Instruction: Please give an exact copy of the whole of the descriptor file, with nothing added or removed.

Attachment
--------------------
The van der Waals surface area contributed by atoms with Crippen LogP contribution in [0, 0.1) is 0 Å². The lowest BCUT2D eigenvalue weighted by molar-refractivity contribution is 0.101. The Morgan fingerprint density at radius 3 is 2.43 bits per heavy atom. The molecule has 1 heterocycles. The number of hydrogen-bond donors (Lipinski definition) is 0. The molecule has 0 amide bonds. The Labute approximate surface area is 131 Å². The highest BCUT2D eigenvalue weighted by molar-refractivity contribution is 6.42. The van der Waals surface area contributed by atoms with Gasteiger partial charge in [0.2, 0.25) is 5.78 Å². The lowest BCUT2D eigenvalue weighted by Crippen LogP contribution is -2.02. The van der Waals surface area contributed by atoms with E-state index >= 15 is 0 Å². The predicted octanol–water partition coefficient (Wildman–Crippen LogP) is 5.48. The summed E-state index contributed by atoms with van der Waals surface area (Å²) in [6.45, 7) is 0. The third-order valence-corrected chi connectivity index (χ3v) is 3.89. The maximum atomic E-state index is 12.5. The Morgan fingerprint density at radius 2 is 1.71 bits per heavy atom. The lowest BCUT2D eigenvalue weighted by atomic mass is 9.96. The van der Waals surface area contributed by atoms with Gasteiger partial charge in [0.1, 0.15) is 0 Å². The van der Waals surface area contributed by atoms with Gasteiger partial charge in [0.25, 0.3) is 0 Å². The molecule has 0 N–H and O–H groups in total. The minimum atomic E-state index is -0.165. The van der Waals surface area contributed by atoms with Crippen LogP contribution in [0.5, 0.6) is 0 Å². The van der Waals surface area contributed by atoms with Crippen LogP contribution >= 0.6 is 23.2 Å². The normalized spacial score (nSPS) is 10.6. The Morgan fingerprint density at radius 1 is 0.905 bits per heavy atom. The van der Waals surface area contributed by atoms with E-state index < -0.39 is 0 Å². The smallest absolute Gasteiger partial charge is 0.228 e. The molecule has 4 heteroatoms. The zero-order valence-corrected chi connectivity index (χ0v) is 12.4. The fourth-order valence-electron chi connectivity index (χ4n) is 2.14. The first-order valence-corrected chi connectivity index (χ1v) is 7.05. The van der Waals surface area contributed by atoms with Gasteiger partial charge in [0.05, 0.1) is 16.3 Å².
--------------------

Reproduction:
The van der Waals surface area contributed by atoms with Crippen LogP contribution in [0, 0.1) is 0 Å². The lowest BCUT2D eigenvalue weighted by molar-refractivity contribution is 0.101. The Morgan fingerprint density at radius 3 is 2.43 bits per heavy atom. The molecule has 1 heterocycles. The number of hydrogen-bond donors (Lipinski definition) is 0. The molecule has 0 amide bonds. The Labute approximate surface area is 131 Å². The highest BCUT2D eigenvalue weighted by molar-refractivity contribution is 6.42. The van der Waals surface area contributed by atoms with Gasteiger partial charge in [0.2, 0.25) is 5.78 Å². The lowest BCUT2D eigenvalue weighted by Crippen LogP contribution is -2.02. The van der Waals surface area contributed by atoms with E-state index >= 15 is 0 Å². The predicted octanol–water partition coefficient (Wildman–Crippen LogP) is 5.48. The summed E-state index contributed by atoms with van der Waals surface area (Å²) in [6.45, 7) is 0. The third-order valence-corrected chi connectivity index (χ3v) is 3.89. The maximum atomic E-state index is 12.5. The Morgan fingerprint density at radius 2 is 1.71 bits per heavy atom. The lowest BCUT2D eigenvalue weighted by atomic mass is 9.96. The van der Waals surface area contributed by atoms with Gasteiger partial charge in [0.1, 0.15) is 0 Å². The van der Waals surface area contributed by atoms with Gasteiger partial charge in [0.25, 0.3) is 0 Å². The molecule has 0 N–H and O–H groups in total. The minimum atomic E-state index is -0.165. The van der Waals surface area contributed by atoms with Crippen LogP contribution in [0.5, 0.6) is 0 Å². The van der Waals surface area contributed by atoms with Crippen LogP contribution >= 0.6 is 23.2 Å². The normalized spacial score (nSPS) is 10.6. The Morgan fingerprint density at radius 1 is 0.905 bits per heavy atom. The van der Waals surface area contributed by atoms with E-state index < -0.39 is 0 Å². The smallest absolute Gasteiger partial charge is 0.228 e. The molecule has 4 heteroatoms. The zero-order valence-corrected chi connectivity index (χ0v) is 12.4. The fourth-order valence-electron chi connectivity index (χ4n) is 2.14. The first-order valence-corrected chi connectivity index (χ1v) is 7.05. The van der Waals surface area contributed by atoms with Gasteiger partial charge in [0.05, 0.1) is 16.3 Å².